In addition to exteriors, Elk Grove also offered a cavernous indoor swimming pool, where Quentin is a swim team member of the Springwood Mustangs, with his fellow swim team members being played by Elk Grove's water polo and swim teams.
The second week of filming took place entirely in the historic neighborhood of Jewel Park, a circa 1920s upper middle class suburb in the village of Barrington, Illinois. Linden Road, a winding street lined with large two-story homes, portrays the film's iconic Elm Street, where Nancy and Kris's homes are located across the street from each other. In homage to the original "A Nightmare on Elm Street," Nancy's home was numbered 1428 Elm Street, the same address Nancy had in the original.
One of the most cinematic and creepy locations was the historic City Methodist Church in Gary, Indiana, an abandoned nine-story tall English gothic church, which now sits in picturesque ruins. This became the setting for one of Quentin's encounters with Freddy Krueger.
Freddy's most personal space is the steamy, fiery boiler room, a specter of the "A Nightmare on Elm Street" mythology. These sequences were filmed over four nights at a power station in South Chicago. The multi-level industrial facility was outfitted by the film's art and special effects departments to feature vintage boiler room equipment as well as steaming pipes, smoke, fire, dripping water, and big chains where Freddy could hang his victims.
The production also utilized the historic former ACME Steel plant (now the Beemsterboer Steel Plant) and nearby training center in Chicago, which the art department transformed into the Badham preschool, where Fred Krueger worked as a caretaker 15 years earlier. "The steel plant was very industrial and down and out, but it was perfect for us," Lumb remarks. "We did an extensive amount of work on the exterior and the interior. The classrooms were all fabricated from the doors, to the color on the walls, to the flooring, and everything else. One of the nice things about the preschool set is you feel a little bit enclosed. It's kind of ominous in a way because it's similar to a jail cell, but at the same time you can 'friendly it up' to give the illusion of safety, even though it's anything but safe."
Other notable Chicago area locations included Bluff City Cemetery, a late 19th century gothic cemetery in Elgin; Powell's Bookstores in Chicago's Lincoln Park neighborhood; Michael Reece Hospital in Chicago; Hawthorne Pharmacy in Cicerop; and the ultra-modern Orland Park Police Station in Orland Park, the first LEED (Leadership in Environmental Design) Gold Certified Police Station in the U.S.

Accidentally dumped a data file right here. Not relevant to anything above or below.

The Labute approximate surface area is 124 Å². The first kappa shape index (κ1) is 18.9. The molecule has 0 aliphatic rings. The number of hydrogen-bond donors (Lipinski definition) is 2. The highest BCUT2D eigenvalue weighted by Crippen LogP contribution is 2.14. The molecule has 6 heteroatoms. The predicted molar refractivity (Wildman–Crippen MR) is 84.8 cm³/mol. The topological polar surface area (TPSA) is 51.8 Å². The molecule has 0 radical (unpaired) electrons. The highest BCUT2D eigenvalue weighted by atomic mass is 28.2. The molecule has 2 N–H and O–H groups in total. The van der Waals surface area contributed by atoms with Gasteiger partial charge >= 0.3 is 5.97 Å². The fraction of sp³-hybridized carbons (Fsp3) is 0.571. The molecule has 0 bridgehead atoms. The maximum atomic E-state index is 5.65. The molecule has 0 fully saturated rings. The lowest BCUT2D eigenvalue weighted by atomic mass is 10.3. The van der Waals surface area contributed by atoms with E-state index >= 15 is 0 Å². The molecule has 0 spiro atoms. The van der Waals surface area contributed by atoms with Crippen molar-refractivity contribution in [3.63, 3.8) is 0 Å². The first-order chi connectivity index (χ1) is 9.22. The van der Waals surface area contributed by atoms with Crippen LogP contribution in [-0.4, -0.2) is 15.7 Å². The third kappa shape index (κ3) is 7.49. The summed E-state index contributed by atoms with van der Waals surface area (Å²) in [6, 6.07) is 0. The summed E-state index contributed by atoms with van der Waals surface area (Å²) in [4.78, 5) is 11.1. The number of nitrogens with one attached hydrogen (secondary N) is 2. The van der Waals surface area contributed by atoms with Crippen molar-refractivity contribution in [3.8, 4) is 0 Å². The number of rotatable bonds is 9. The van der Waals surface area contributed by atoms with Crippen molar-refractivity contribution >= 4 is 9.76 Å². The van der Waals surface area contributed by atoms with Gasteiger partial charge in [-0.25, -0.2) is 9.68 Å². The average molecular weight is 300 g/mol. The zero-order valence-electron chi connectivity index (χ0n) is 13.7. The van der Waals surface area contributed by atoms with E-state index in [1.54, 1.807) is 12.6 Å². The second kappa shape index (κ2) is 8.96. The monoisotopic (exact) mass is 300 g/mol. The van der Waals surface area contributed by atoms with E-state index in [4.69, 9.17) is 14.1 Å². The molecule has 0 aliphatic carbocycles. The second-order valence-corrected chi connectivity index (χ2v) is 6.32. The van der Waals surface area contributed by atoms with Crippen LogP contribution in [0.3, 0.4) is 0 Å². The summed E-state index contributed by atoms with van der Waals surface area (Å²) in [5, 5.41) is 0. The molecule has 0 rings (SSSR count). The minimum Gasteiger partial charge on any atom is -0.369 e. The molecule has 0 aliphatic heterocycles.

Many of the film's interiors, along with some green-screen sets, were erected on two soundstages at Chicago Studio City, an independent studio and production services facility. Over the course of three weeks of filming on stage, some of the prominent sets included the charred and water-filled classroom sets from Kris's nightmare; Kris's bedroom sets; Nancy's art-filled bedroom where Freddy stretches out from the wallpaper above her bed, and the bathroom where his bladed hand emerges from under the water.
The burnt classroom and water-filled classroom sets were among Lumb's favorite, and most challenging, sets to design. For the water-logged classroom, Lumb referenced a book of photographs from the New Orleans flood from Hurricane Katrina to give these nightmarish images a solid basis in what could be.
Producer Bay credits Bayer for creating a film that seamlessly juxtaposes the physical world and the dream world that is Freddy's domain. "In many ways, they're dark mirror images of each other," he asserts. "Both are very real, very visceral, but the safety and security of this comfortable and suburban town and high school become the lie, because the dream world is where these kids have to fight for their lives. They have to believe in it completely, and the audience also has to believe in it completely. Sam did an incredible job creating this jarring dichotomy."
Bayer reflects, "It's an urban fairytale. It's what scares you. As the kids in the movie fight so hard to stay awake, the switch between the real world and the dream world happens even more quickly, so it's a ride. But we wanted to create a situation in which this nightmare scenario is grounded in truth, to the point that you wonder, 'Can someone actually kill you in your sleep?'"